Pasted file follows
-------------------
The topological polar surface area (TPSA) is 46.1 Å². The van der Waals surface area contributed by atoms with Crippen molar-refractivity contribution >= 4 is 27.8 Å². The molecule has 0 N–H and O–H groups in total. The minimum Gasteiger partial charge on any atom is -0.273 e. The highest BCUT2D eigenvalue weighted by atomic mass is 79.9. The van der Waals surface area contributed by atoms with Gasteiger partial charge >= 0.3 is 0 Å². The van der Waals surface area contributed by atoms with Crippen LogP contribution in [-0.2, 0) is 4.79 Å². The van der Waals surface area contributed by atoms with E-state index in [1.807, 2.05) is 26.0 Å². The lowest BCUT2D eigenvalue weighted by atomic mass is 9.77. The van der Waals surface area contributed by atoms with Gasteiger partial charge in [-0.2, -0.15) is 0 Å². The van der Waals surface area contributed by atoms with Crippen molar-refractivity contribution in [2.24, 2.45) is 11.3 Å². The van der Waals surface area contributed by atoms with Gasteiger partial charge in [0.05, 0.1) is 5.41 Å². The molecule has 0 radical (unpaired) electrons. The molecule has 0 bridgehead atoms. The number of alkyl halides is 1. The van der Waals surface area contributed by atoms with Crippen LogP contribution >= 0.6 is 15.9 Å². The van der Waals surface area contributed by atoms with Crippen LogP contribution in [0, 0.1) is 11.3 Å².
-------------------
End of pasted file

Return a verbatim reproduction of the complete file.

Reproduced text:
The topological polar surface area (TPSA) is 46.1 Å². The van der Waals surface area contributed by atoms with Crippen molar-refractivity contribution >= 4 is 27.8 Å². The molecule has 0 N–H and O–H groups in total. The minimum Gasteiger partial charge on any atom is -0.273 e. The highest BCUT2D eigenvalue weighted by atomic mass is 79.9. The van der Waals surface area contributed by atoms with Gasteiger partial charge >= 0.3 is 0 Å². The van der Waals surface area contributed by atoms with Crippen LogP contribution in [-0.2, 0) is 4.79 Å². The van der Waals surface area contributed by atoms with E-state index in [1.807, 2.05) is 26.0 Å². The lowest BCUT2D eigenvalue weighted by atomic mass is 9.77. The van der Waals surface area contributed by atoms with Gasteiger partial charge in [-0.2, -0.15) is 0 Å². The van der Waals surface area contributed by atoms with Crippen molar-refractivity contribution in [2.24, 2.45) is 11.3 Å². The van der Waals surface area contributed by atoms with Gasteiger partial charge in [0.05, 0.1) is 5.41 Å². The molecule has 0 radical (unpaired) electrons. The molecule has 0 bridgehead atoms. The number of alkyl halides is 1. The van der Waals surface area contributed by atoms with Crippen LogP contribution >= 0.6 is 15.9 Å². The van der Waals surface area contributed by atoms with Crippen LogP contribution in [0, 0.1) is 11.3 Å².